BAME is a term long used in the UK to refer to black, Asian and minority ethnic people. Its origin derives from "political blackness", an idea that various ethnic groups united behind to fight against discrimination in the 1970s. But when political blackness was criticised for lumping everyone together under a single label, the term was slowly replaced by BAME. Now, more than 7.6 million people in Britain come under this category.
It is ironic but not at all surprising that a wealth of the arguments waged against political blackness can also be applied to its successor. In an interview with BBC Radio Kent in March, former cabinet minister Priti Patel called the BAME label "patronising", "insulting" and "totally unhelpful". "Everybody wants to be recognised for their individual merits," she argued, and to a certain extent, I agree with her.
The arguably overused term leaves little room for individuality or distinction. I don’t refer to myself as BAME in my day-to-day life, but when I was an aspiring journalist searching for work experience and internships, it was often the term used by companies desperately seeking to diversify their newsrooms. I then faced accusations from my white counterparts that the only reason I was there was because I was from a BAME background. The label has been a catch-22 for me ever since.
Despite being something that was given to me rather than chosen, I disagree that the term BAME is entirely unhelpful. When institutional racism unconsciously (and consciously) funnels its way through to university intakes, job hiring and salaries, you often learn the hard way that the "individual merit" Patel speaks of isn’t enough in this country. It may not be conducive to dispelling the myth that ethnic minorities are a monolith, but we clearly need something when speaking to racial inequality in the UK.
I don’t know why black is first…so I am for getting rid of it.
Candice Carty-Williams, a senior marketing executive at Vintage Books and author of the forthcoming novel Queenie, is the creator of the B4ME short story prize. The competition offers black, Asian and minority ethnic writers the chance to win £1,000 along with online publication. Candice said she doesn't feel 100% comfortable using BAME and understands why the term should be phased out. "It’s uncomfortable because 'minority ethnic' covers so many people that it seems reductive to just say," she told Refinery29. "I don’t know why black is first…so I am for getting rid of it."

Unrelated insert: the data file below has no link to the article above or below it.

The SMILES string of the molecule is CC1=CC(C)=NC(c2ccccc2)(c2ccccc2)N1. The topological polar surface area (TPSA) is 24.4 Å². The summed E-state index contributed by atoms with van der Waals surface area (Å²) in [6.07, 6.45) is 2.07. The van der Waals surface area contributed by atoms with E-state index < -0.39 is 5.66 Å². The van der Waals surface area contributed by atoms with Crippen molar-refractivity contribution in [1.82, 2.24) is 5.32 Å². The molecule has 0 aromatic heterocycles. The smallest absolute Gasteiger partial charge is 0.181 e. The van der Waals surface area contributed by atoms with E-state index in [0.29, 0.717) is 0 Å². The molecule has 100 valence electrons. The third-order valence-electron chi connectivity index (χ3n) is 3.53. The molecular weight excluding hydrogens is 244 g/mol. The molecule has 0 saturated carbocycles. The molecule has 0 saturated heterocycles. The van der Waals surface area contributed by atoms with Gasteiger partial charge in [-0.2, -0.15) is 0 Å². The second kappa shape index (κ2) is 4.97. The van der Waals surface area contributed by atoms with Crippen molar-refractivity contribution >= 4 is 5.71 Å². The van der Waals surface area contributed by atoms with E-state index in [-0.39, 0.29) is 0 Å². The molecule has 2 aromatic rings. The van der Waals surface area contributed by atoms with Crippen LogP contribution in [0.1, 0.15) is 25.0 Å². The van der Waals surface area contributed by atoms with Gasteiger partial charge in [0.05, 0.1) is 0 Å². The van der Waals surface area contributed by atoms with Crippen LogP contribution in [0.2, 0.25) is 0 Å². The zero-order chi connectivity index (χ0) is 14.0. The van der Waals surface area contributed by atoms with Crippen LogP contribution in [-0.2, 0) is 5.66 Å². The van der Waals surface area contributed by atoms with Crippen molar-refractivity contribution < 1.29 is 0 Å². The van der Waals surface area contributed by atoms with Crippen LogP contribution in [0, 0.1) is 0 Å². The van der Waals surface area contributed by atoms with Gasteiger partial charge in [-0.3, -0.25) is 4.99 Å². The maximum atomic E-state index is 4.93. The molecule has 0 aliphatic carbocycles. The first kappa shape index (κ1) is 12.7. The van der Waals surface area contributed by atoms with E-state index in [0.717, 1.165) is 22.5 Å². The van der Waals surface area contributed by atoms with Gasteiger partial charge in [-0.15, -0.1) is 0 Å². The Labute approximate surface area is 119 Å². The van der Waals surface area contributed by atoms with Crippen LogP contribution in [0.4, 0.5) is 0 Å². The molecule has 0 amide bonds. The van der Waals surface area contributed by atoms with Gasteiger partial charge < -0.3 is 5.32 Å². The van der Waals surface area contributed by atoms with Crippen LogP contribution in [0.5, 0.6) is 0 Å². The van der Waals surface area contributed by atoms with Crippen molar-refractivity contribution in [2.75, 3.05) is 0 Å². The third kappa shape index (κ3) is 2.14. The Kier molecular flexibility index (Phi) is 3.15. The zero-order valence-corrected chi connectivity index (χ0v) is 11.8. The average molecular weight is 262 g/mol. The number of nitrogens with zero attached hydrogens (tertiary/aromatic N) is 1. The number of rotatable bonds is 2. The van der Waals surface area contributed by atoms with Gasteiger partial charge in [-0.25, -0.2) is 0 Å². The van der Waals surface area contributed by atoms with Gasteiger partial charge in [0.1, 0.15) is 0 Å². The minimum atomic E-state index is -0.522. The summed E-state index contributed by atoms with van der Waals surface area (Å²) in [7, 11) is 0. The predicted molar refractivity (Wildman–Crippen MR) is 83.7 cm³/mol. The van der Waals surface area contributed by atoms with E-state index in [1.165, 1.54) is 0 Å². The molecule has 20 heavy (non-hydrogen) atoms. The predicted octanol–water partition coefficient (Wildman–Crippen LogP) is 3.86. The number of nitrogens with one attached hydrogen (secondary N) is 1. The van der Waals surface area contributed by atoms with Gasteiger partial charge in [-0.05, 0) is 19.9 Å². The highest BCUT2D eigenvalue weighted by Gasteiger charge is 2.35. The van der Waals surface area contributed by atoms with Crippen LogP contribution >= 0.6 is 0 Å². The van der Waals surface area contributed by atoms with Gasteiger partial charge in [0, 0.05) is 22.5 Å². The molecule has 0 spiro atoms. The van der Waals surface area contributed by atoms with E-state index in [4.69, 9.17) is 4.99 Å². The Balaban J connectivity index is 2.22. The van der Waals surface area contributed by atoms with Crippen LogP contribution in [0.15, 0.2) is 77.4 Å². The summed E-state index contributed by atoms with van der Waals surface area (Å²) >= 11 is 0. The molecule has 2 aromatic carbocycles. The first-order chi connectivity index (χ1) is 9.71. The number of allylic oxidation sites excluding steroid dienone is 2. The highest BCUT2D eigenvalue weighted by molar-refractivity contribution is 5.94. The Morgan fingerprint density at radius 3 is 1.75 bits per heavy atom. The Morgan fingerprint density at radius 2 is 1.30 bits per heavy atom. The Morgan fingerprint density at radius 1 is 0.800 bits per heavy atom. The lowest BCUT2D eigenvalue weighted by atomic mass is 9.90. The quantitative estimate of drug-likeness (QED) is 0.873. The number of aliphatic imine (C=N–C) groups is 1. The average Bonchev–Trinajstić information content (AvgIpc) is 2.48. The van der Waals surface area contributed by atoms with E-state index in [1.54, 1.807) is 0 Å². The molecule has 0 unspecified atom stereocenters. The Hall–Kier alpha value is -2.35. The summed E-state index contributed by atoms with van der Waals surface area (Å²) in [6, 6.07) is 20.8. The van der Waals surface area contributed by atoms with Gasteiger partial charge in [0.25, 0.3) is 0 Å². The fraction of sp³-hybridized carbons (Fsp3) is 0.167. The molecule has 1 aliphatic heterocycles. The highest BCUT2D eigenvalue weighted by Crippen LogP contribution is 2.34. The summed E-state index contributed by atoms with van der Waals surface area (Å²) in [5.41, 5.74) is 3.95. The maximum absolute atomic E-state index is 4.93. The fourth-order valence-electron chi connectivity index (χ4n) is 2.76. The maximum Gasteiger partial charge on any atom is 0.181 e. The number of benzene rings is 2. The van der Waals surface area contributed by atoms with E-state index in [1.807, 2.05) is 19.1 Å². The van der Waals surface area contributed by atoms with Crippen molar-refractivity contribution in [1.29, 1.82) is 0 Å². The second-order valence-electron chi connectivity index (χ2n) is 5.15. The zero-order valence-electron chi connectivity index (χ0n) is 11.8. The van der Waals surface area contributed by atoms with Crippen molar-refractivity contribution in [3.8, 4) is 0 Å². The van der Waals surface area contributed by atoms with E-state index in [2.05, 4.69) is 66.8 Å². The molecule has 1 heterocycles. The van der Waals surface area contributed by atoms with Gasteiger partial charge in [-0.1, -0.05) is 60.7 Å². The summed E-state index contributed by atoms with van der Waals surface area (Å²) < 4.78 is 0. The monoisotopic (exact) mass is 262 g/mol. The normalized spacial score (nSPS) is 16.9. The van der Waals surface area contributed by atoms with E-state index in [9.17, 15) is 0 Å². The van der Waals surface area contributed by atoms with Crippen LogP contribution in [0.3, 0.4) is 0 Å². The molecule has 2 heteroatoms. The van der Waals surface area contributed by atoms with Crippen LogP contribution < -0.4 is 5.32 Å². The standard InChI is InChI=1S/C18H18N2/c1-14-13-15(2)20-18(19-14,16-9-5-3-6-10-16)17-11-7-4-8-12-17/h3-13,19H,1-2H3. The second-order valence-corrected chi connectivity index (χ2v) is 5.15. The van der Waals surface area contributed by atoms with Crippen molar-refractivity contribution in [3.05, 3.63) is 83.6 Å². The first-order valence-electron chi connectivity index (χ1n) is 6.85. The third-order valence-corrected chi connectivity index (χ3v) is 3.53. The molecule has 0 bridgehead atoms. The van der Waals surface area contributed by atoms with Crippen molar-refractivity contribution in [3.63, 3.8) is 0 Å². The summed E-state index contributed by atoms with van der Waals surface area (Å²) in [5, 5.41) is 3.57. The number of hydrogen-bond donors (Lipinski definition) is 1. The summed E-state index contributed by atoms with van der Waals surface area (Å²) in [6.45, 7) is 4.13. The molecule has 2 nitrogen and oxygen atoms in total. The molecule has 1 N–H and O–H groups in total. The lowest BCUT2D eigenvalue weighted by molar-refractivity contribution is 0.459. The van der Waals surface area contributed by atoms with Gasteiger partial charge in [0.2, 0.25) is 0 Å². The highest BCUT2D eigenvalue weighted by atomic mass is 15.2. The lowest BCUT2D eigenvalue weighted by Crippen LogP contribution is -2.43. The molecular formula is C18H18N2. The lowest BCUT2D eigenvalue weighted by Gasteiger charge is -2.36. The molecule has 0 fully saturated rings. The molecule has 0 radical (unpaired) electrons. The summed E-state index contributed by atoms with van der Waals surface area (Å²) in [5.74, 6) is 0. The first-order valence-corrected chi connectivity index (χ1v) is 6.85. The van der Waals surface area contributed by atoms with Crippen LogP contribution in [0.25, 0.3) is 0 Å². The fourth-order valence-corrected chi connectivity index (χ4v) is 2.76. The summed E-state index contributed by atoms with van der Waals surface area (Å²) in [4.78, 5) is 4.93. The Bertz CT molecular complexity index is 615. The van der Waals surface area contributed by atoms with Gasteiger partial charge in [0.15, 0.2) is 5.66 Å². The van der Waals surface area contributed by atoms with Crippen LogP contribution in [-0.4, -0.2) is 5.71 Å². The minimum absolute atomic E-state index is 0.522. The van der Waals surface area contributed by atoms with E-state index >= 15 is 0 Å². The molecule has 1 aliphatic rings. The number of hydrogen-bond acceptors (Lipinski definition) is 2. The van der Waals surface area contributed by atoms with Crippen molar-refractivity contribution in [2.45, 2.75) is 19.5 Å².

Wei Ming Kam is the cofounder of BAME in Publishing (a network set up to address the lack of diversity in the industry) and isn’t enamoured with the term either. "I’m not a massive fan of the term, but you do need a general term for ease," she said. "I think I prefer POC, but again that has issues too." A commonality between Candice and Wei Ming is that when they were naming their respective projects, they used BAME not because they wanted to but because it was government terminology. "We’re not all the same and when it comes to actual policies, it’s dangerous to treat ethnic minorities as if we’re homogenous," Wei Ming added. "But for certain situations…we still need a general catch-all."
While acronyms like BAME are useful in some cases, it’s understandable why people dislike being referred to by a term that immediately identifies you as "other". In terms of scrapping it completely though, Wei Ming asks: "What’s the alternative?" Candice prefers "minoritised" ("because we are not a minority people, we have been minoritised"), but she’s hopeful for a future where a label isn’t necessary. "I would like to think that we’re moving towards a point where we don’t need to use the term BAME at all," she said. "The way things are moving, the way relationships are, and the children that come from those relationships, those terms don’t need to be so strictly put into place. It doesn’t need to be BAME people and white people anymore."